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Greek Marseille and Mediterranean Celtic Region


Edited By Sophie Bouffier and Dominique Garcia

This unique collection of essays contains a synthesis of recent works by distinguished archaeologists and historians in their field, illuminating extensive research in the Southern Gaul and on the territory of the Greek city of Marseille.
Investigating the occupation of Massalia territory before the foundation of the Greek city to the Roman period, these findings provide an overview of the diverse issues behind the circulations between Greeks from Phocaea and Celtic populations. This reflection on a key region of the Euro-Mediterranean space rests on the analysis of archaeological findings, including: urban excavations, spatial studies, analysis of necropolis, submarine remains, paleo-environmental data, and reviewing the ancient literary documentation. These new and innovative findings in Greek Marseille and Mediterranean Celtic Region will be of particular interest to both students and scholars exploring the political, economic and cultural fields of relationships between the Greek migrants and the populations they started to meet at the end of the seventh century BC.
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1. The Littorals in Southern Gaul: State of the Issue (Philippe Leveau)


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1.  The Littorals in Southern Gaul: State of the Issue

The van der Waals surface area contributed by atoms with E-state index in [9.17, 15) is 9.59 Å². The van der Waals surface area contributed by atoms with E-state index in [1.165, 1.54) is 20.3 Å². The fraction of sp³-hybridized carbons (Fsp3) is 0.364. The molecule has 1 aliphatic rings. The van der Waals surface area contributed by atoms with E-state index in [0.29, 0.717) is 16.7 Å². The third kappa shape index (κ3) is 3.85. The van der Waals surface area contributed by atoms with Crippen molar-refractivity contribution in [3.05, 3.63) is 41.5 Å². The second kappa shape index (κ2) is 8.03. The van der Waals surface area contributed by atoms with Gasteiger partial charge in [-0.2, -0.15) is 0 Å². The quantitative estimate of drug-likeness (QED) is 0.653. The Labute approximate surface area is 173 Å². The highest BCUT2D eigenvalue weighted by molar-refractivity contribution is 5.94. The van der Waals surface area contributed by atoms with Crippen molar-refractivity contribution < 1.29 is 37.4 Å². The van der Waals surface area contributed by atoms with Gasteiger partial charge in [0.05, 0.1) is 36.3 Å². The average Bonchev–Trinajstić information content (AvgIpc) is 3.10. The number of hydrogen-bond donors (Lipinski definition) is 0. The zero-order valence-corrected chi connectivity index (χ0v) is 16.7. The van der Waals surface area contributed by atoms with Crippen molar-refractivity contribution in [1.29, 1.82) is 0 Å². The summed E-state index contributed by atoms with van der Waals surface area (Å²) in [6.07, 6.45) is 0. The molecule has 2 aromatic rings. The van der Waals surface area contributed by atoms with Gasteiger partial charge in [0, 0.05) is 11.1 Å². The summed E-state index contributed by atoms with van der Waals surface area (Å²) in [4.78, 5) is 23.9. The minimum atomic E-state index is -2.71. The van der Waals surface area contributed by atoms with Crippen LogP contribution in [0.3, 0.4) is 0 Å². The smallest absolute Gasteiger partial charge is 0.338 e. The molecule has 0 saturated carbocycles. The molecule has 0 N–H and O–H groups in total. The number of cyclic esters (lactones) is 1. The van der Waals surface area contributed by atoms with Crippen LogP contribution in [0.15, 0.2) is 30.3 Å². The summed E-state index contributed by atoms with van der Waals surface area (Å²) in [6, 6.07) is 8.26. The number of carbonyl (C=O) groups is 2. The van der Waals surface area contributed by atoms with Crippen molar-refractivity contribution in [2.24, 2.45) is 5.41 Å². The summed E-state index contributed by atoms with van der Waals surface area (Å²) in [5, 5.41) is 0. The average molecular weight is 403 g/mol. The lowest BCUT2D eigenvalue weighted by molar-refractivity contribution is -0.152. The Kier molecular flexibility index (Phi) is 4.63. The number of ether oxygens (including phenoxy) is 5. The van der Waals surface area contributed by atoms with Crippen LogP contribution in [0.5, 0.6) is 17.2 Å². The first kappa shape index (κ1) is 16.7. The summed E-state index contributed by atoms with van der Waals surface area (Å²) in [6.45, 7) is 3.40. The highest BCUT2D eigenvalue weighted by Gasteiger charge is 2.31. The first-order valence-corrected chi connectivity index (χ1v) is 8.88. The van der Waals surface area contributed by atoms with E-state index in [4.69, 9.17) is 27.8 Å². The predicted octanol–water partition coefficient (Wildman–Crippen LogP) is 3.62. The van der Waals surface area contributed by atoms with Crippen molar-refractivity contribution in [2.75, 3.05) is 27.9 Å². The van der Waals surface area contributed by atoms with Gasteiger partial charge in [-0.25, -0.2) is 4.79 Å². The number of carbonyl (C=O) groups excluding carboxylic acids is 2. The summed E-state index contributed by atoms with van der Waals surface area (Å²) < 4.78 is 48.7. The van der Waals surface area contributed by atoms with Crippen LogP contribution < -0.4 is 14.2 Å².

Research on the natural history of the littorals of Southern Gaul considered in their relation with the archaeological data and more especially for the ancient period benefits from a proven tradition which dates back to the conference organised by Roland Paskoff and Pol Trousset in Les déplacements des lignes de rivages en Méditerranée d’après les données de l’archéologie (1987). Incidentally, it only replaced partially the synthesis of the British geographer Catherine Delano-Smith (1979). In the following years, littoral geomorphology studies saw a remarkable development thanks to the impetus given in Languedoc by the works of Paul Ambert (1987, 1995, 2000, 2001) and, in Provence, by those of Mireille Provansal (1988, 1993, 1999) and of Christophe Morhange (1995, 1998, 2000, 2015), relayed by a new generation of researchers who, in their wake, have worked closely with archaeologists, not only on sites of interest on French littorals, but also on those of the rest of the Mediterranean region. One of them could undoubtedly have produced a statement of the works in progress giving a better overview of the new perspectives opened by these collaborations. But archaeologists are not only passive users of researchers on littoral morphology. They contribute to the development of them by prospections and excavations on a terrestrial environment on aggraded sectors and in a marine environment on sites which were drowned...

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